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The magic of removing one’s ego from the battle

Fairfax DWI lawyer pursuing the best defense at trial and beyond. Since 1991

Oct 20, 2016 The magic of removing one’s ego from the battle

Seinfeld’s Uncle Leo had a penchant for blaming others’ real or imagined trespasses on being engineered by anti-Semites.

The accomplished trial warrior wastes little or no time dwelling on others’ real or imagined trespasses, bigotry, or unfairness, no matter the source. Wasting such time interferes with our defense of our clients, who have a lot more riding on their cases than being offended or seeing the bigotry that continues being too present in society. If bigotry might be harming or threatening our clients, that must be addressed head-on, of course.

The courthouse is the battlefield that a trial lawyer chooses, and it is folly for a trial lawyer to expect that trial work will be anything akin to the rarefied atmosphere of arguing before appellate courts. Of course, plenty of appellate court oral arguments — particularly in the United States Supreme Court — can get particularly bruising. The fully prepared and capable trial and appellate lawyer deftly dances around hornets’ nests that can otherwise sting badly. The ego-obsessed lawyer dwells on the hornets’ nest, the lawyer’s fear of the nest, and the lawyer’s upset that the nest is there in the first place. The accomplished trial lawyer takes the hornets’ stings that cannot be avoided, firebombs the remaining hornets as needed, and moves on in the battle.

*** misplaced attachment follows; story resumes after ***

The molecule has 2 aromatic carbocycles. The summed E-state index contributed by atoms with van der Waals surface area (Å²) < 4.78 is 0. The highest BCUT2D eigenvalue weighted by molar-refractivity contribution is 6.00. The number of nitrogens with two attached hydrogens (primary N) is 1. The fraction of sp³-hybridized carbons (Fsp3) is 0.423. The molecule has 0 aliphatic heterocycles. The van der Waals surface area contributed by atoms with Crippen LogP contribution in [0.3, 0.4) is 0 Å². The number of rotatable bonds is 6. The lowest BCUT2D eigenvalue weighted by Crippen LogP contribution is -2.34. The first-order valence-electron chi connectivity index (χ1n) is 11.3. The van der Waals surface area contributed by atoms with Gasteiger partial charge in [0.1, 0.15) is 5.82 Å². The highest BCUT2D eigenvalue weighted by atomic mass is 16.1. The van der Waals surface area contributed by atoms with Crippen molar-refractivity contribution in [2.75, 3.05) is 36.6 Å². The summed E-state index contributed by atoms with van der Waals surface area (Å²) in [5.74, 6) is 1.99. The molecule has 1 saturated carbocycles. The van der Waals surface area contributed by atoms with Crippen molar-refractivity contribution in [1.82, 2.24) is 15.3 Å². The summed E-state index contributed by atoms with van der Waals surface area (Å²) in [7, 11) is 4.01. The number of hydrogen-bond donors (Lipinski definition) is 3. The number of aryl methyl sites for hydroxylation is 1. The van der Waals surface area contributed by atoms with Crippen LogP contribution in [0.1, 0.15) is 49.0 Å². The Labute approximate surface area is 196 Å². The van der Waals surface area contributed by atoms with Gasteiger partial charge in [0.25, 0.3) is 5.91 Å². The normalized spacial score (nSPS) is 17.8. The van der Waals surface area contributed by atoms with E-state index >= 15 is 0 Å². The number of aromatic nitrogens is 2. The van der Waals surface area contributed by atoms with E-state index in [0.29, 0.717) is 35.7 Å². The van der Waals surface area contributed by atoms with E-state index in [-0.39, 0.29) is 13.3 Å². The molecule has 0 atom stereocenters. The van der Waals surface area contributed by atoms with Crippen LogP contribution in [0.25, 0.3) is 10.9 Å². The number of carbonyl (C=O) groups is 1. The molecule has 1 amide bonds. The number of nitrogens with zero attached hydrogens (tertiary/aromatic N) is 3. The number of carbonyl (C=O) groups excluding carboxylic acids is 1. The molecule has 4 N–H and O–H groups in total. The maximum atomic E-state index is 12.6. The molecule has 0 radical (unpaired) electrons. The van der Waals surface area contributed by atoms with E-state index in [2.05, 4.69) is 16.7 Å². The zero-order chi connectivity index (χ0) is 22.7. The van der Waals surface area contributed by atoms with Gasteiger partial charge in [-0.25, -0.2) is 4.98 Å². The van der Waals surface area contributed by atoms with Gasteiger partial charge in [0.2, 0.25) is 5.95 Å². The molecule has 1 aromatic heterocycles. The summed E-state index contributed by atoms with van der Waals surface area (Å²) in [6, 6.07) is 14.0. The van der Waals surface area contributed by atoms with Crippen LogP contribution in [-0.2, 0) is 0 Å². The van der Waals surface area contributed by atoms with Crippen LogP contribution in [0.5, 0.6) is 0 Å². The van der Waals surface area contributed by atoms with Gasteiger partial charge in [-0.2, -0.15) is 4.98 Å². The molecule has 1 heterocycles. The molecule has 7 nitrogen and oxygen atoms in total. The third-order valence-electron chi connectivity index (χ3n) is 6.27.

We all come from the same source, so even the most evil and uncaring seeming prosecutor, judge or police officer at one time or another will offer the criminal defense lawyer a great opportunity, and we can also simply create the opportunity for ourselves. That opportunity must be correctly recognized and perceived, and timely seized before it disintegrates into thin air.

Enough is going on in any battlefield that we do not need to make ourselves additional obstacles to accomplish what we want to accomplish. Fear of failure, anger at the opponents’ attitude, and disappointment in teammates and with clients all are obstacles to winning. The successful warrior battles in the moment and understands the folly and harm from letting any obstacle make the fighter lose focus on victory.

Our greatest opponent and obstacle to victory often is our ego and ourselves. When we remove our egos and self-centeredness from the battle, then the magic of powerfully successful performance can begin.

 

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